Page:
conditional neural process

From statwiki
Revision as of 21:58, 4 December 2018 by A22ravi (talk | contribs) (Motivation)
Jump to: navigation, search


Deep neural networks are good at function approximations, yet they are typically trained from scratch for each new function. While Bayesian methods, such as Gaussian Processes (GPs), exploit prior knowledge to quickly infer the shape of a new function at test time. Yet GPs are computationally expensive, and it can be hard to design appropriate priors. Hence the authors propose a family of neural models called, Conditional Neural Processes (CNPs), that combine the benefits of both.


To train a model effectively, deep neural networks typically require large datasets. To mitigate this data efficiency problem, learning in two phases is one approach: the first phase learns the statistics of a generic domain without committing to a specific learning task; the second phase learns a function for a specific task but does so using only a small number of data points by exploiting the domain-wide statistics already learned. Taking a probabilistic stance and specifying a distribution over functions (stochastic processes) is another approach -- Gaussian Processes being a commonly used example of this. Such Bayesian methods can be computationally expensive.

The authors of the paper propose a family of models that represent solutions to the supervised problem, and an end-to-end training approach to learning them that combines neural networks with features reminiscent of Gaussian Processes. They call this family of models Conditional Neural Processes (CNPs). CNPs can be trained on very few data points to make accurate predictions, while they also have the capacity to scale to complex functions and large datasets.


Consider a data set [math] \{x_i, y_i\} [/math] with evaluations [math]y_i = f(x_i) [/math] for some unknown function [math]f[/math]. Assume [math]g[/math] is an approximating function of f. The aim is to minimize the loss between [math]f[/math] and [math]g[/math] on the entire space [math]X[/math]. In practice, the routine is evaluated on a finite set of observations.

Let training set be [math] O = \{x_i, y_i\}_{i = 0} ^{n-1}[/math], and test set be [math] T = \{x_i, y_i\}_{i = n} ^ {n + m - 1} \subset X[/math] of unlabelled points.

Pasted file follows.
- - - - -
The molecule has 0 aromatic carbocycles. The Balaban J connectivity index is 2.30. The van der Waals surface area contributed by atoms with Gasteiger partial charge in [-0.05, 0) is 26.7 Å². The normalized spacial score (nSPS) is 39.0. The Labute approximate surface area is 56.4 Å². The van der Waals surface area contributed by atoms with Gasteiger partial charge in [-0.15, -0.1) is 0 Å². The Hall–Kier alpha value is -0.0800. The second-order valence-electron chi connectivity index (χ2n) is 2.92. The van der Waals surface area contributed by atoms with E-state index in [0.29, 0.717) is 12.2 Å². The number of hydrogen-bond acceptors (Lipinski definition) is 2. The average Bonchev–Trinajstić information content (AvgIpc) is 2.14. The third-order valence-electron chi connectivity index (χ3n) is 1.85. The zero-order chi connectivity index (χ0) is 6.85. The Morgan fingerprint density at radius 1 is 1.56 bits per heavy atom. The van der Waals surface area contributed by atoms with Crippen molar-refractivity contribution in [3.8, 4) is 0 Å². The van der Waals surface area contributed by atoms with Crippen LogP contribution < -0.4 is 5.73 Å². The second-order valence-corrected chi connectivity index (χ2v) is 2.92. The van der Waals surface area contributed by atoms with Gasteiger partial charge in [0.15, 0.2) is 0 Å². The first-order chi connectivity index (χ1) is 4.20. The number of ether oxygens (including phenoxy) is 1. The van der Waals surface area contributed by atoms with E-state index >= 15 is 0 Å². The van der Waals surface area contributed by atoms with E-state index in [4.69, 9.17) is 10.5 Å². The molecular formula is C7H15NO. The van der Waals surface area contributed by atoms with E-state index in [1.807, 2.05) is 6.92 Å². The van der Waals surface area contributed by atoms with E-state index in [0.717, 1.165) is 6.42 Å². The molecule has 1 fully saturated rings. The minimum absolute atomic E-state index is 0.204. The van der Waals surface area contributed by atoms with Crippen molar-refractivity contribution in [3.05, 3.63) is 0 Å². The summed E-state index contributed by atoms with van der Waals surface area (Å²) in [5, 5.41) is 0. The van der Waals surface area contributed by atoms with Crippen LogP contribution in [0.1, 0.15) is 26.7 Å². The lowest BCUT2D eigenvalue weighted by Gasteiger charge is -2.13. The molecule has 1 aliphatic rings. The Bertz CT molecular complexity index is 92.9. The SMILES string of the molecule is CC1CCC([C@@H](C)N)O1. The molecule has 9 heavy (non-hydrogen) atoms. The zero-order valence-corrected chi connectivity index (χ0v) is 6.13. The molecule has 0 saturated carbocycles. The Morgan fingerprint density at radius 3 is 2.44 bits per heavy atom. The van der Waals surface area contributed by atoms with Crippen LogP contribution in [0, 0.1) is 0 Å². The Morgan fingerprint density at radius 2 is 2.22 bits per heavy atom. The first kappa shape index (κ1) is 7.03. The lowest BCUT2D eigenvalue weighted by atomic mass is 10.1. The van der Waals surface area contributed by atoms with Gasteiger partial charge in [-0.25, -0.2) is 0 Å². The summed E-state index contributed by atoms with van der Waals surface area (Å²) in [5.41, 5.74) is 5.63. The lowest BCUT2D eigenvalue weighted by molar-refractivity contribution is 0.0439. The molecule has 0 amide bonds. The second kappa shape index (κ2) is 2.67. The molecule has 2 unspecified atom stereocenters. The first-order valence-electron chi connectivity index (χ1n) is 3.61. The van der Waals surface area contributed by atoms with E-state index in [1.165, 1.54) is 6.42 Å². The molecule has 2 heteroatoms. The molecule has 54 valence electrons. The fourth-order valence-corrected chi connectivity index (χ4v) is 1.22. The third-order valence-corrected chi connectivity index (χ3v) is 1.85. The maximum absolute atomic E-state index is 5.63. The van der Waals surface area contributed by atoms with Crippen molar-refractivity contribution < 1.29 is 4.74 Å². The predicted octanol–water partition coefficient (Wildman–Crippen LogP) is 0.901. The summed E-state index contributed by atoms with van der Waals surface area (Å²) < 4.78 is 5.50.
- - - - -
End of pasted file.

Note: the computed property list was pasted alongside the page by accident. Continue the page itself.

P be a probability distribution over functions [math] F : X \to Y[/math], formally known as a stochastic process. Thus, P defines a joint distribution over the random variables [math] {f(x_i)}_{i = 0} ^{n + m - 1}[/math]. Therefore, for [math] P(f(x)|O, T)[/math], our task is to predict the output values [math]f(x_i)[/math] for [math] x_i \in T[/math], given [math] O[/math].

A good example is given by the authors, consider a random 1-dimensional function [math]f ∼ P[/math] defined on the real line (i.e., [math]X := R[/math], [math]Y := R[/math]). [math]O[/math] would constitute [math]n[/math] observations of [math]f[/math]’s value [math]y_i[/math] at different locations [math]x_i[/math] on the real line. Given these observations, we are interested in predicting [math]f[/math]’s value at new locations on the real line.

A common assumption made on P is that all function evaluations of [math] f [/math] is Gaussian distributed. The random functions class is called Gaussian Processes (GPs). This framework of the stochastic process allows a model to be data efficient, however, it's hard to get appropriate priors and stochastic processes are expensive in computation, scaling poorly with [math]n[/math] and [math]m[/math]. One of the examples is GPs, which has running time [math]O(n+m)^3[/math].


Conditional Neural Process

Conditional Neural Process models directly parametrize conditional stochastic processes without imposing consistency with respect to some prior process. CNP parametrize distributions over [math]f(T)[/math] given a distributed representation of [math]O[/math] of fixed dimensionality. Thus, the mathematical guarantees associated with stochastic processes is traded off for functional flexibility and scalability.

CNP is a conditional stochastic process [math]Q_\theta[/math] defines distributions over [math]f(x_i)[/math] for [math]x_i \in T[/math], given a set of observations [math]O[/math]. For stochastic processs, the authors assume that [math]Q_{\theta}[/math] is invariant to permutations, and [math]Q_\theta(f(T) | O, T)= Q_\theta(f(T') | O, T')=Q_\theta(f(T) | O', T) [/math] when [math] O', T'[/math] are permutations of [math]O[/math] and [math]T [/math]. In this work, we generally enforce permutation invariance with respect to [math]T[/math] be assuming a factored structure, which is the easiest way to ensure a valid stochastic process. That is, [math]Q_\theta(f(T) | O, T) = \prod _{x \in T} Q_\theta(f(x) | O, x)[/math]. Moreover, this framework can be extended to non-factored distributions.

In detail, the following architecture is used.

[math]r_i = h_\theta(x_i, y_i)[/math][math](x_i, y_i) \in O[/math], where [math]h_\theta : X \times Y \to \mathbb{R} ^ d[/math]